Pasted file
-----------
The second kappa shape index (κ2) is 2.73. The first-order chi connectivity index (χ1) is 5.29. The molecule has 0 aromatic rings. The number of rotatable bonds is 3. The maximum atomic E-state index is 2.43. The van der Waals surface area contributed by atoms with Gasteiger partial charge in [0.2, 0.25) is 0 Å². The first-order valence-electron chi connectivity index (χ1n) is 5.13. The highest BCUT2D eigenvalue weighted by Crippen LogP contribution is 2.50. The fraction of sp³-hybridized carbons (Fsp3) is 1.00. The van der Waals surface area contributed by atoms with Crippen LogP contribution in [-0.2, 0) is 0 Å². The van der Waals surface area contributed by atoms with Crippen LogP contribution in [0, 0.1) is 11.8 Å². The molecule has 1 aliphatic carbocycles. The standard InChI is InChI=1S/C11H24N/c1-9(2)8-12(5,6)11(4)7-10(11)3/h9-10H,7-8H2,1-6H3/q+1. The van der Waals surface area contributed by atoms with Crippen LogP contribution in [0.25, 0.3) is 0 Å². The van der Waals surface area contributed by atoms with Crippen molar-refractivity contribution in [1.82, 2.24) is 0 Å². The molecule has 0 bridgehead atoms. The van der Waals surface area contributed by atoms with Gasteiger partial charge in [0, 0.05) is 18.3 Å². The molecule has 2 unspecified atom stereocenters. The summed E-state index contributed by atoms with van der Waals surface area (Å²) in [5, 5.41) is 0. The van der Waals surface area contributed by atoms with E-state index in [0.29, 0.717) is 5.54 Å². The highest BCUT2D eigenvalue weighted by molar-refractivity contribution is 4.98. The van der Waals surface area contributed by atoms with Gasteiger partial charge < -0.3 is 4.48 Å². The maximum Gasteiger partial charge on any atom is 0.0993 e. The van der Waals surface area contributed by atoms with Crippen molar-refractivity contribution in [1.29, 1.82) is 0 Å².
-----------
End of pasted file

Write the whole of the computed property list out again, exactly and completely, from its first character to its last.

The second kappa shape index (κ2) is 2.73. The first-order chi connectivity index (χ1) is 5.29. The molecule has 0 aromatic rings. The number of rotatable bonds is 3. The maximum atomic E-state index is 2.43. The van der Waals surface area contributed by atoms with Gasteiger partial charge in [0.2, 0.25) is 0 Å². The first-order valence-electron chi connectivity index (χ1n) is 5.13. The highest BCUT2D eigenvalue weighted by Crippen LogP contribution is 2.50. The fraction of sp³-hybridized carbons (Fsp3) is 1.00. The van der Waals surface area contributed by atoms with Crippen LogP contribution in [-0.2, 0) is 0 Å². The van der Waals surface area contributed by atoms with Crippen LogP contribution in [0, 0.1) is 11.8 Å². The molecule has 1 aliphatic carbocycles. The standard InChI is InChI=1S/C11H24N/c1-9(2)8-12(5,6)11(4)7-10(11)3/h9-10H,7-8H2,1-6H3/q+1. The van der Waals surface area contributed by atoms with Crippen LogP contribution in [0.25, 0.3) is 0 Å². The van der Waals surface area contributed by atoms with Crippen molar-refractivity contribution in [1.82, 2.24) is 0 Å². The molecule has 0 bridgehead atoms. The van der Waals surface area contributed by atoms with Gasteiger partial charge in [0, 0.05) is 18.3 Å². The molecule has 2 unspecified atom stereocenters. The summed E-state index contributed by atoms with van der Waals surface area (Å²) in [5, 5.41) is 0. The van der Waals surface area contributed by atoms with E-state index in [0.29, 0.717) is 5.54 Å². The highest BCUT2D eigenvalue weighted by molar-refractivity contribution is 4.98. The van der Waals surface area contributed by atoms with Gasteiger partial charge < -0.3 is 4.48 Å². The maximum Gasteiger partial charge on any atom is 0.0993 e. The van der Waals surface area contributed by atoms with Crippen molar-refractivity contribution in [1.29, 1.82) is 0 Å².